Do you think you have to be a born romantic to be able to write a romance or can you pretend?

I doubt that you can pretend. As I'm a long time member of the Romantic Novelists Association and I've been to RT Booklovers Convention in America twice, I have met a lot of writers in the romantic fiction genre. I don't recall a single one of them who seemed to be pretending.​

With your new novel having the title, The Wedding Proposal, what would you say to a critic who said that marriage was out-dated?

I would say that there's social proof to the contrary because loads of people still get married. I am struck, though, by how many people live together for a significant time and then get married once they know that they wish to begin a family, so the function of marriage has probably changed in the past few decades.​

I'm sure that all these couples don't just get married because it's an efficient legal device with which to share children, though! I think the decision to have children together is probably the moment when the couple decides that they want to spend their lives together and the marriage comes along with that.​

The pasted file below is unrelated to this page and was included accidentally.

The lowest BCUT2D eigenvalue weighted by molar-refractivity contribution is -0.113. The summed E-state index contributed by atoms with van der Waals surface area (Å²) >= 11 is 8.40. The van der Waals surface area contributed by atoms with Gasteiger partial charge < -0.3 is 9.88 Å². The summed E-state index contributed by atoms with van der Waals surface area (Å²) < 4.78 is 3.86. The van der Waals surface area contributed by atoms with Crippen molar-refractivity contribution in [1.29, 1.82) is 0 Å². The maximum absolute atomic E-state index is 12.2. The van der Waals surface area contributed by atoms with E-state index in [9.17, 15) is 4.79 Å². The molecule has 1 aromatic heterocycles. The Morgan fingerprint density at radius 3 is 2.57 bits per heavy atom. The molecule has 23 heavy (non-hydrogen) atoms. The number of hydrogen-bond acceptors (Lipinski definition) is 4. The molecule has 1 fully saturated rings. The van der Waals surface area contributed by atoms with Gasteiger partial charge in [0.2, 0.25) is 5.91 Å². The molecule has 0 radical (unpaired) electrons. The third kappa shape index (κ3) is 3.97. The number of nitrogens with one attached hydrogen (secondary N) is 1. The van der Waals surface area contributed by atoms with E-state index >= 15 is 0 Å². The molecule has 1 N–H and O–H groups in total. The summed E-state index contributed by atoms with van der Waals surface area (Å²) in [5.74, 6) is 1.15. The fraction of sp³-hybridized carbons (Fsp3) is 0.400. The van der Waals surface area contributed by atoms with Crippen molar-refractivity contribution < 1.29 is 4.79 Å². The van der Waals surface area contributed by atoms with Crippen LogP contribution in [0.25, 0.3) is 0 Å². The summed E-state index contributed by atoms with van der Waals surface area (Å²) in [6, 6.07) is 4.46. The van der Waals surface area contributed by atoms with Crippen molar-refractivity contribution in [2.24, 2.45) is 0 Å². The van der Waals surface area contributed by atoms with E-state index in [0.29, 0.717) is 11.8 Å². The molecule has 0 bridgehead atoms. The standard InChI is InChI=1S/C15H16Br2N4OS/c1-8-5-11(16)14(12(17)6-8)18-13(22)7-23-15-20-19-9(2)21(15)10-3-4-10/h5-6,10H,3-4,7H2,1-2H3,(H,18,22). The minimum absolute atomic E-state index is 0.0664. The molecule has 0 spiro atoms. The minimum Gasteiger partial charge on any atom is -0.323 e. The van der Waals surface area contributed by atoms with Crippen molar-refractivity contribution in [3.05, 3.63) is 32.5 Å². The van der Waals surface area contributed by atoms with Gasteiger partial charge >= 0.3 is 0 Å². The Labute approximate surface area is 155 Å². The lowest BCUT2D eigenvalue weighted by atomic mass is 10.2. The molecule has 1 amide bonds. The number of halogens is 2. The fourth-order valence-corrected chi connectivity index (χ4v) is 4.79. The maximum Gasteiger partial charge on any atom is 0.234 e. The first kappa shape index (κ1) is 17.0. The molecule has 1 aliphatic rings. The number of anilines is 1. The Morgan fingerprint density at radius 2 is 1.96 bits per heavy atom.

How long did it take to write The Wedding Proposal?

I never time these things but it will have come out ten months after Is This Love? so it's probably around that long.​

I'm always doing other things at the same time as writing a book. I teach creative fiction, judge competitions, write columns, short stories and serials. And then there's all the promo and the business side of my job.

In your view, is it important for a romantic read to have a fairytale ending?